Taxes: Read This To Be Ready for 2012!

O.K. ladies you have one more day to (April 17) to stash some more cash into a traditional IRA, but otherwise, let’s hope you’ve got your 2011 taxes done and filed. We’ve asked around to cull the best tips for you for next year … and chose five tips from Women’s Day’s recent article, 10 Savy Tax Tips for 2012.

Keep track of all job-searching expenses 

Save receipts from your job hunt in a safe place, because you may be able to deduct certain expenses. The requirements: You should be looking for a position in your current occupation, and there can’t have been too much of a break since your last job. (So if you took a year off for school, say, you can’t deduct the costs of your employment search afterward.) “You can deduct expenses from traveling to and from interviews, staying in hotels, mailing resumes, making copies and hiring a headhunter,” says Josh Barger, vice president of tax services for Foundation Financial Group in Jacksonville, FL. The catch: You can deduct only expenses that exceed 2% of your adjusted gross income. But if you’re traveling heavily—or are unemployed and not making much—it may work. And if you move more than 50 miles away for a new job, keep receipts for mileage, movers and hotel costs. You don’t even have to meet the 2% threshold to deduct them.

Adjust your withholding

Did you get a huge check back from last year’s taxes? That’s not as great a thing as you’d think—you’re essentially making an interest-free loan to the government. “Many people get large refunds because too much is subtracted from their salaries,” says Julian Block, a tax attorney in Larchmont, NY. “Some people do this to force them to save money, but most people do it because they don’t know any better.” Use the IRS’s Withholding Calculator to determine whether you should fill out a new W-4 form for your employer. Christi Lardy did this last year, after she bought a house in Portland, OR. “Getting into the house cost more than I projected,” she admits. “I changed my withholding so I got more during the year to pay bills.”

Max out your 401(k) contributions

Want to save on taxes? The more money you put into tax-deferred accounts, like a 401(k), the less you’ll have to pay Uncle Sam come April. At the very least, contribute enough to get your full employer match, if there is one. “That’s free money that your employer is giving you, so take advantage,” suggests Craig Harris, manager of the national tax department for Liberty Tax Service.

Value your charitable donations

The next time you drop off a bag of old clothes at your local Goodwill, catalogue its contents. “And don’t just guess at the value of the goods,” says Fran Coet, a CPA in Westminster, CO. Use a valuation guide from Goodwill or the Salvation Army to put a dollar figure on your donation—you might be surprised by what it’s all worth. If you’re using your car to travel to and from a donation center, don’t forget to deduct mileage at 14 cents per mile. Learn more about getting the most of your charitable tax deductions, plus find out the best places to donate.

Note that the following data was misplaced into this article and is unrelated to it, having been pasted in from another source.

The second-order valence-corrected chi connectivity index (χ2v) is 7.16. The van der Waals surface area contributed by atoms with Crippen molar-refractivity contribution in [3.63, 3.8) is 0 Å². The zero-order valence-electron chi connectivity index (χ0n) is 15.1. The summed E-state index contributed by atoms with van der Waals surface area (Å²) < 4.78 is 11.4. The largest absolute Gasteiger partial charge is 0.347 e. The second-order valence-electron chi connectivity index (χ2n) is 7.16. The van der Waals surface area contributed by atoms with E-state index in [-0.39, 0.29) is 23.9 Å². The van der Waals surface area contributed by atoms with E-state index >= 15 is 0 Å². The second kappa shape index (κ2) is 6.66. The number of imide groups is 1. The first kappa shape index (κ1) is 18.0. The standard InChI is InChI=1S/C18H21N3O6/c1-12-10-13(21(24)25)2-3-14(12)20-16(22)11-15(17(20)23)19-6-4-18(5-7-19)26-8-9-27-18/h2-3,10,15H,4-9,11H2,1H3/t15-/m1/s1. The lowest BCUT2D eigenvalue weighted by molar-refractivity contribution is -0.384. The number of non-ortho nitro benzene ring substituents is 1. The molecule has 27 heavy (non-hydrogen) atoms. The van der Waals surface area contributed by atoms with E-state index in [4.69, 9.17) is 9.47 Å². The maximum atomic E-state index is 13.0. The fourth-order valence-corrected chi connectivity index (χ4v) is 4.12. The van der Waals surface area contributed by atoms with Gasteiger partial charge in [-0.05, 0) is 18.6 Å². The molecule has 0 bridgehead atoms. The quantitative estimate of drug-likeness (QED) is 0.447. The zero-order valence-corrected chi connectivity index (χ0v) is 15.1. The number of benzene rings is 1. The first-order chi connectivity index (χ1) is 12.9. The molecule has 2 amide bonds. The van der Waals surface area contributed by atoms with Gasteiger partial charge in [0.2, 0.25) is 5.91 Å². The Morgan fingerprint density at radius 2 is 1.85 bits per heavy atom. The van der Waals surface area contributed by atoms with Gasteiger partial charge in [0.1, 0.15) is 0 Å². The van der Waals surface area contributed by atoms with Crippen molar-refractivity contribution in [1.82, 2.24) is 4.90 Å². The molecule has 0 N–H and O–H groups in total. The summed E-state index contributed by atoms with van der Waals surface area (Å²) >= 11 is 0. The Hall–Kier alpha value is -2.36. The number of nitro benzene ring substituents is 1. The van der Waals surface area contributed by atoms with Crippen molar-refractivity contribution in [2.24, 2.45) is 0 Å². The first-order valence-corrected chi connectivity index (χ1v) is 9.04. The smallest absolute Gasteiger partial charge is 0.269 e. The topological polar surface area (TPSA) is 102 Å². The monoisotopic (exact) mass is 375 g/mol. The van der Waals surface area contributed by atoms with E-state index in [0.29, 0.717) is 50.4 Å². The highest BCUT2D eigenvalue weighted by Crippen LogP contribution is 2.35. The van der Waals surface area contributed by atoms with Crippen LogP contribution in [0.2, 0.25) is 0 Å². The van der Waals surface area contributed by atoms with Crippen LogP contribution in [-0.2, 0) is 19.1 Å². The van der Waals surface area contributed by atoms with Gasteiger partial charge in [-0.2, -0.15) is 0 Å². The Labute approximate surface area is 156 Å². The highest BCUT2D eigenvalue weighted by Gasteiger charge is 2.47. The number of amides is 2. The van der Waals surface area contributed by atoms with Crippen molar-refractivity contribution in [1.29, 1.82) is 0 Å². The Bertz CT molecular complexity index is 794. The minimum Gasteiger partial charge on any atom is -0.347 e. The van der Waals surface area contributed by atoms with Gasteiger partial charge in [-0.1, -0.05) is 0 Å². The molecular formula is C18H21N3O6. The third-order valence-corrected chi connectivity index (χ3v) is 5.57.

Keep records of tuition payments

If you’re currently in college, look into the American Opportunity Tax Credit. “You can receive credit for up to 100% of the first $2,000 in expenses, fees and tuition, and 25% of the next $2,000 in education expenses,” says John Hewitt, CEO of Liberty Tax Service. It can be claimed for the first four full years of college education—per student. If you or your children aren’t eligible, you may instead be able to take the Lifetime Learning Credit, which can refund you up to $2,000 for qualified education expenses. If you think either credit applies to you, keep receipts and documentation for tuition, fees and required course materials. You can actually get a credit on your 2011 taxes if you paid tuition or other qualified expenses last year, as long as you have the right paperwork. Schools will typically send you a 1098-T tax form for tuition and fees paid, but receipts for books and other required materials are up to you to provide.

Sell your winners

This could be the year to offload long-term investments that have gone up in value. “We have a very low capital gains rate now,” says Jackie Perlman, principal analyst of the Tax Institute at H&R Block. “But those rates are scheduled to shoot up in 2013.” More specifically, you’ll pay a maximum rate of 15% on long-term capital gains this year, but as much as 20% next year. And if you’re in one of the bottom two tax brackets, your rate will go from 0% to 10%.

Use your flexible spending account (or sign up for one)

Many employers offer flexible spending accounts (FSAs) that allow you to use pre-tax money to pay for healthcare and childcare expenses. If you’re participating this year, make sure you spend everything in it—FSAs are use-it-or-lose-it accounts, so you’ll be out any cash you didn’t claim by December 31st (or March 15, 2013 at many companies). Even though FSAs are limited to prescription-only drugs—no over-the-counter items without a doctor’s note—there are ways around this. “I asked my acupuncturist to write a prescription for over-the-counter supplements so I could submit the expenses through my FSA,” says Denise Winston of Bakersfield, CA. “I just explained what I needed and asked her to do the paperwork. This nets a savings of about $400 per year.” If you’re not signed up, make sure you opt in for 2013 during your company’s open enrollment period, which is usually in the fall. Benefits won’t start until January 1, 2013, but then you can pay for up to $5,000 in childcare costs and $2,500 in medical costs with pre-tax cash.

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